The Ghazipur Waste to Energy Plant is India’s state-of-the-art facility that was established in Delhi in 2011 with phase one completed in 2014. The plant is helping in creating energy out of the so-called waste and contributing to the nation’s vision to achieve 40% fossil fuel-free energy by 2030.
The facility processes more than 2,000 tons of waste every day.As a result, it generates 12 MW power and 127 tons of fuel which can be used in cement and power plants – as an alternative source. WHAT ? ? ?
The plant has hugely invested in air pollution control devices to stay in line with the European Industrial Emissions Directive. In addition, it has also deployed world-class technology from Siemens, Schneider, Keppel Segher of Belgium, SPIG, and BMH Finland among others.
As per estimates, the dumping of municipal solid waste at the Ghazipur dumpsite will reduce by 90% within 25 years. Apart from converting waste into energy the plant also works towards the betterment of the community. It supports a community centre that in turn provides support to over 200 local women who used to earn a living by picking waste with direct employment, artisan training and micro-enterprise support. PFA
The Ghazipur facility is not just contributing in reducing surface runoff but also reducing the instances of diseases such as dengue, malaria, and other eyes, skin, gastrointestinal and respiratory illnesses which are caused due to open dumping.
This waste management infrastructure is exploiting the double benefit by reducing waste and producing energy. At the same time, it is also supporting the local communities. This is a successful project that will be emulated with similar plants in Delhi and other Indian cities.
Converting Waste Into Compost And Fuel
To further speed up the reduction rates of CO2 emissions and move towards a better environment, Delhi NCT is converting municipal waste into compost and fuel.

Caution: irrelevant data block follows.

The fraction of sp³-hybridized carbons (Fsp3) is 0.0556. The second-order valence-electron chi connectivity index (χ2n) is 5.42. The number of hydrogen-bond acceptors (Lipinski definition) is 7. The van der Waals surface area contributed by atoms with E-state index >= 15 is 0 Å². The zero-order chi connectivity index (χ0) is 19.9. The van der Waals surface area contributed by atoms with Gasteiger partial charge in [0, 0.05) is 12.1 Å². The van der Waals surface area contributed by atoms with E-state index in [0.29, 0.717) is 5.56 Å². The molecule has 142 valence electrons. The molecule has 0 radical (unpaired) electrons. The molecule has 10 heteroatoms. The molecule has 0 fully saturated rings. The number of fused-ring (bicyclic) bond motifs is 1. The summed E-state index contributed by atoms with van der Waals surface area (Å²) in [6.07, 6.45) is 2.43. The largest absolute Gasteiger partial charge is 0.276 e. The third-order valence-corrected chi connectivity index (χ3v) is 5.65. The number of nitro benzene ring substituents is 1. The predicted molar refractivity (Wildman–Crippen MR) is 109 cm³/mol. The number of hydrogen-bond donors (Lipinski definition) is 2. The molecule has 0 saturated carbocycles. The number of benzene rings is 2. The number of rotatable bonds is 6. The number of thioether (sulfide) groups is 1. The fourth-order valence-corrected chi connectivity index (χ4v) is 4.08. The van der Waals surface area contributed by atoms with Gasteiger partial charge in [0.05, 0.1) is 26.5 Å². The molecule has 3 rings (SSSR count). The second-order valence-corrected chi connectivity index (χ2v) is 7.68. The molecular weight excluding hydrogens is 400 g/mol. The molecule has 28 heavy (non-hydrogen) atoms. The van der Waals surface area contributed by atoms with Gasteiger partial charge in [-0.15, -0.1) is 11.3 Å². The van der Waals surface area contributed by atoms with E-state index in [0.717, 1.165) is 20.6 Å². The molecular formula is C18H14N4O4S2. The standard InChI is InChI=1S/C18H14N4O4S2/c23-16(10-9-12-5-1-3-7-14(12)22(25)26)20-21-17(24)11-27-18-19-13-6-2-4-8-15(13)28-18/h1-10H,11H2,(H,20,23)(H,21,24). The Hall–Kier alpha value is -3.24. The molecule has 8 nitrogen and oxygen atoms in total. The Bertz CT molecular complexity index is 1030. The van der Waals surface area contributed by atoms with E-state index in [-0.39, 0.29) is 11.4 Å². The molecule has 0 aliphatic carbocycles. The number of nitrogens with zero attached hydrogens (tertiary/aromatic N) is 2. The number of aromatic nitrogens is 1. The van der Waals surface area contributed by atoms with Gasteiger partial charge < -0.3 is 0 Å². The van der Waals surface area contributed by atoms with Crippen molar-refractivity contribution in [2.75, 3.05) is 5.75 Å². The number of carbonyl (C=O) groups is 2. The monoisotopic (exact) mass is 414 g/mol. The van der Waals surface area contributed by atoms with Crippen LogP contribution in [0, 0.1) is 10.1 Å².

The municipality of Delhi NCT partnered with IL&FS, Indian infrastructure development and finance company to open a plant that can process waste to produce compost and resource-driven fuel. The fuel is produced by shredding and dehydrating solid waste. As of 2015, the plant managed 200 tons of waste each day.
The city has collaborated with the Indian company Mother Dairy to supply the compost to farmers. Whereas the resource-driven fuel is supplied to cement manufacturing plants, aiding in reducing the need to burn coal.
250,000 tons of waste processed at the plant each time reduces GHG emissions that are equivalent to eliminating 1 million cars from the streets of Delhi for 10 days.
Other Notable Smart Initiatives Against Climate Change
Apart from the initiatives mentioned, Delhi NCT has introduced multiple ones at the local level. These smart initiatives definitely inspire other smart cities.
- In 2017, National Green Tribunal of India directed the ban of plastic bags that are less than 50 microns in Delhi NCT. Individuals who fail to comply were to pay some of Rs 5000 (approximately 73 USD) as environmental compensation. Moreover, the city encouraged citizens to use bags made out of jute, cloth and paper.
- From 2016 to 2017, Delhi NCT ran odd and even scheme for private vehicles in the wake of increasing smog. Private vehicles were allowed on the road depending on their license plate number.
- To discourage the use of private cars, the city increased the parking fees by 3-4 times.
- Public transport is being encouraged by introduced better-equipped buses and Metro system.
- The city allows construction activities only in covered and barricaded areas.
- Recently, Delhi NCT banned the sale and bursting of conventional fireworks to reduce pollution. Green fireworks are allowed to be used between 8-10 PM.
There are many more smart initiatives that are introduced depending on air pollution levels in the city. Delhi NCT is one of the megacities in the world. Its efforts are surely going to influence other would-be smart cities in India and the world.